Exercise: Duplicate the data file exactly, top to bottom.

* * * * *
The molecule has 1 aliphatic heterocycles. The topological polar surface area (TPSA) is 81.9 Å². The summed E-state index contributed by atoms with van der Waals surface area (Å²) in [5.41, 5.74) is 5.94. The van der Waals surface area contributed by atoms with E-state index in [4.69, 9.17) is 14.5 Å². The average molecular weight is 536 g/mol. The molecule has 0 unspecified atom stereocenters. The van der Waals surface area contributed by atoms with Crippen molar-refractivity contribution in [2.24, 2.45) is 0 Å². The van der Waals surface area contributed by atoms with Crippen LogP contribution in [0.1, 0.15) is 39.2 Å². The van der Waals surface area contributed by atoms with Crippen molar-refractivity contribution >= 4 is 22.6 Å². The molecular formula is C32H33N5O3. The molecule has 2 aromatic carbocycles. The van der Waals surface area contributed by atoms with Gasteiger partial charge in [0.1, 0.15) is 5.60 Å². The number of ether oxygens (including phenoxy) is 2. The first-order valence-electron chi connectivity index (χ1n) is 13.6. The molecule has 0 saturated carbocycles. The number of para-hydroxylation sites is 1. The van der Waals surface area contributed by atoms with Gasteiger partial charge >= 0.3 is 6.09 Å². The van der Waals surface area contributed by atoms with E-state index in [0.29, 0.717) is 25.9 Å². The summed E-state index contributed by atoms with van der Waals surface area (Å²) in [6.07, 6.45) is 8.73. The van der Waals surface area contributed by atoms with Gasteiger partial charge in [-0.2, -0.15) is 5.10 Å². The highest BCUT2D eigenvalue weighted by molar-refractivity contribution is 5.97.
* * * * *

The molecule has 1 aliphatic heterocycles. The topological polar surface area (TPSA) is 81.9 Å². The summed E-state index contributed by atoms with van der Waals surface area (Å²) in [5.41, 5.74) is 5.94. The van der Waals surface area contributed by atoms with E-state index in [4.69, 9.17) is 14.5 Å². The average molecular weight is 536 g/mol. The molecule has 0 unspecified atom stereocenters. The van der Waals surface area contributed by atoms with Crippen molar-refractivity contribution in [2.24, 2.45) is 0 Å². The van der Waals surface area contributed by atoms with Crippen LogP contribution in [0.1, 0.15) is 39.2 Å². The van der Waals surface area contributed by atoms with Crippen molar-refractivity contribution >= 4 is 22.6 Å². The molecular formula is C32H33N5O3. The molecule has 2 aromatic carbocycles. The van der Waals surface area contributed by atoms with Gasteiger partial charge in [0.1, 0.15) is 5.60 Å². The number of ether oxygens (including phenoxy) is 2. The first-order valence-electron chi connectivity index (χ1n) is 13.6. The molecule has 0 saturated carbocycles. The number of para-hydroxylation sites is 1. The van der Waals surface area contributed by atoms with Gasteiger partial charge >= 0.3 is 6.09 Å². The van der Waals surface area contributed by atoms with E-state index in [0.29, 0.717) is 25.9 Å². The summed E-state index contributed by atoms with van der Waals surface area (Å²) in [6.07, 6.45) is 8.73. The van der Waals surface area contributed by atoms with Gasteiger partial charge in [-0.2, -0.15) is 5.10 Å². The highest BCUT2D eigenvalue weighted by molar-refractivity contribution is 5.97.